Last weekend I pulled out the ice cream scoop which I originally bought to make the birthday cupcakes. I realized I never showed off the little case I made for it. The case is make from oil cloth, it is squared at the bottom to allow room for the scoop, and it is flat at the top to accommodate the handle. I folded the end under to give more support for the large snap which holds it shut. It was easy to make.

I also wanted to show you this bag I made for my rolling pins:

I simply folded a tea towel in half lengthwise and stitched the bottom and side. I caught two pieces of ribbon in the seam near the top which are used to tie the bag shut. I think I saw this idea in a Martha Stewart magazine, but I was never able to find it again.

Trivia: The rolling pin bag is made from a Disgruntled Housewife towel which came with Smile and Act Nice schwag at a SXSW long ago. I keep the Smile and Act Nice pocket mirror from that same goodie bag with my knitting supplies. Nikol Lohr, the girl behind Disgruntled Housewife, has a book out: Naughty Needles: Sexy, Saucy Knits for the Bedroom and Beyond. As you can tell, I’ve been a fan for a while.

· comments [15] · 02-13-2007 · categories:sewing ·

my Juki and me

Craft magazine blog is doing a round up of what sewing machines crafters actually use and you can see the all of the posts so far here. If you’re thinking about buying a machine there is a round up of articles and three solid recommendations in the mid-range round up post, and see Stitch Lounge recommends starter machines, and one serious Bernina.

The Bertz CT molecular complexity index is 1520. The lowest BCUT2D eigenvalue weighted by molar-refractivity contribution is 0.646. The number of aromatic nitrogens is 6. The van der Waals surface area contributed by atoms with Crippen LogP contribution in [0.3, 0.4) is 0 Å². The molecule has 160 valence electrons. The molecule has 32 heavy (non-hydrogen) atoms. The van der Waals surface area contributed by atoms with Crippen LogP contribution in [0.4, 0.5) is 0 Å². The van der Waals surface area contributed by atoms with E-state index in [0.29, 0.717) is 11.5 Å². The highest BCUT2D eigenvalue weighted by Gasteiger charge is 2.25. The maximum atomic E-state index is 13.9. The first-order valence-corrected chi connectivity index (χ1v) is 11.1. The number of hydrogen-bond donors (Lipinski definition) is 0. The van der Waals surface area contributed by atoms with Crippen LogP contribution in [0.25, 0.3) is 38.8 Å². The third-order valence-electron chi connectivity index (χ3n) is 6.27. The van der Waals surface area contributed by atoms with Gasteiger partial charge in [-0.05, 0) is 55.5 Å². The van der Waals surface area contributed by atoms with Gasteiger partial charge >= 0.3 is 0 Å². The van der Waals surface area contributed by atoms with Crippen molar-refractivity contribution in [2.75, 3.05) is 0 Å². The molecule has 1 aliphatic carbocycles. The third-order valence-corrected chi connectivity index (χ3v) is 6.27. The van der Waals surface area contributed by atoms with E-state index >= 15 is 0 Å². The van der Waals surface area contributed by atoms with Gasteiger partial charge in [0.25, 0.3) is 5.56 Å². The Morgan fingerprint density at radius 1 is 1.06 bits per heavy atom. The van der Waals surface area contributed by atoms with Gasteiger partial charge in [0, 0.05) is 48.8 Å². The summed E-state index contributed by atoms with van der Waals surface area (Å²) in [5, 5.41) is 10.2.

You can read about my machine, a Juki, at Craft blog here.

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· comments [15] · 12-5-2006 · categories:sewing ·

Sew Subversive

Sew Subversive Down & Dirty DIY for the Fabulous Fashionista. I love this book, adore it. I nearly squealed with glee when they started with how to thread a needle, went through basic mending and then through everything you need to know about sewing machines, including how to load different bobbins and talk about tension, all without being boring. I really wish I this book had been around when I was in eighth grade. The book covers tools, how to care for fabric. The projects all cover easy fashion transformations using existing garments or materials, from pillowcase dresses to pin tucking an oversized shirt or skirt. They cover making skirts out of jeans, and how to (joy!) de-taperfy your pants. Each project is clearly explained with photographs and good diagrams. Here is another thing I love – not all the clothing in the photographs is perfect, there are some loose threads showing, a few slightly ragged edges. But it looks great, an expression of pride in the work it takes to create something cool. The authors really love what they are doing and it comes across really well. I recommend this for anybody who is starting out sewing, and anybody who is interested in refashioning clothing. You can see more of the book, including the introduction and table of contents, here.